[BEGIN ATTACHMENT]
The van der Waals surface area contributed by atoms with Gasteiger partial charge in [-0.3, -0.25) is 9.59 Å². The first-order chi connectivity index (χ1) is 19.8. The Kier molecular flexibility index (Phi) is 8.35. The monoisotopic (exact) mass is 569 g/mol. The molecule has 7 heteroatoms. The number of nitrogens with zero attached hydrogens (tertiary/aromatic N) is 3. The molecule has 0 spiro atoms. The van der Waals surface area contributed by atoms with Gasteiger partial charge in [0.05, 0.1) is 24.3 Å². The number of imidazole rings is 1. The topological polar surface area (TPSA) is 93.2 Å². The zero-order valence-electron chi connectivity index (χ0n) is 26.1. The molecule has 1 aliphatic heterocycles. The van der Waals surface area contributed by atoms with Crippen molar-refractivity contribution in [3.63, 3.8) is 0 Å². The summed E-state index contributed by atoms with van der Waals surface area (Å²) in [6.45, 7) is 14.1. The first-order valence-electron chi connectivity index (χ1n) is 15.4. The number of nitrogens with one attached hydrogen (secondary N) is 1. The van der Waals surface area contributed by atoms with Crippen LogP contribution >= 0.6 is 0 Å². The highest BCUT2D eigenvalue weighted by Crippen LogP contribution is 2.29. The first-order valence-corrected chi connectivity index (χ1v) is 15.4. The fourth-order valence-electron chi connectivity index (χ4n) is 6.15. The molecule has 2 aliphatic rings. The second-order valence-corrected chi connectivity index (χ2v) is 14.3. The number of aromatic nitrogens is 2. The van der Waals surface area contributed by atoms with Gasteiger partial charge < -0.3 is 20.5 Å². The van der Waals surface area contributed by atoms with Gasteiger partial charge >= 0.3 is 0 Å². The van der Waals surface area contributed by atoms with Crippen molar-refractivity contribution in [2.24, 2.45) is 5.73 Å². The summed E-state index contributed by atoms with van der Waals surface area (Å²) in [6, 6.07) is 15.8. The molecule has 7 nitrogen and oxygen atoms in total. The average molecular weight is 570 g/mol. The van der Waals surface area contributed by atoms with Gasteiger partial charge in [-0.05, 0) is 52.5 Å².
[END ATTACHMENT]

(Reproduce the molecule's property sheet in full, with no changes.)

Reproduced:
The van der Waals surface area contributed by atoms with Gasteiger partial charge in [-0.3, -0.25) is 9.59 Å². The first-order chi connectivity index (χ1) is 19.8. The Kier molecular flexibility index (Phi) is 8.35. The monoisotopic (exact) mass is 569 g/mol. The molecule has 7 heteroatoms. The number of nitrogens with zero attached hydrogens (tertiary/aromatic N) is 3. The molecule has 0 spiro atoms. The van der Waals surface area contributed by atoms with Gasteiger partial charge in [0.05, 0.1) is 24.3 Å². The number of imidazole rings is 1. The topological polar surface area (TPSA) is 93.2 Å². The zero-order valence-electron chi connectivity index (χ0n) is 26.1. The molecule has 1 aliphatic heterocycles. The van der Waals surface area contributed by atoms with Crippen molar-refractivity contribution in [3.63, 3.8) is 0 Å². The summed E-state index contributed by atoms with van der Waals surface area (Å²) in [6.45, 7) is 14.1. The first-order valence-electron chi connectivity index (χ1n) is 15.4. The number of nitrogens with one attached hydrogen (secondary N) is 1. The van der Waals surface area contributed by atoms with Crippen LogP contribution >= 0.6 is 0 Å². The highest BCUT2D eigenvalue weighted by Crippen LogP contribution is 2.29. The first-order valence-corrected chi connectivity index (χ1v) is 15.4. The fourth-order valence-electron chi connectivity index (χ4n) is 6.15. The molecule has 2 aliphatic rings. The second-order valence-corrected chi connectivity index (χ2v) is 14.3. The number of aromatic nitrogens is 2. The van der Waals surface area contributed by atoms with Gasteiger partial charge < -0.3 is 20.5 Å². The van der Waals surface area contributed by atoms with Gasteiger partial charge >= 0.3 is 0 Å². The van der Waals surface area contributed by atoms with Crippen molar-refractivity contribution in [2.24, 2.45) is 5.73 Å². The summed E-state index contributed by atoms with van der Waals surface area (Å²) in [6, 6.07) is 15.8. The molecule has 7 nitrogen and oxygen atoms in total. The average molecular weight is 570 g/mol. The van der Waals surface area contributed by atoms with Gasteiger partial charge in [-0.05, 0) is 52.5 Å².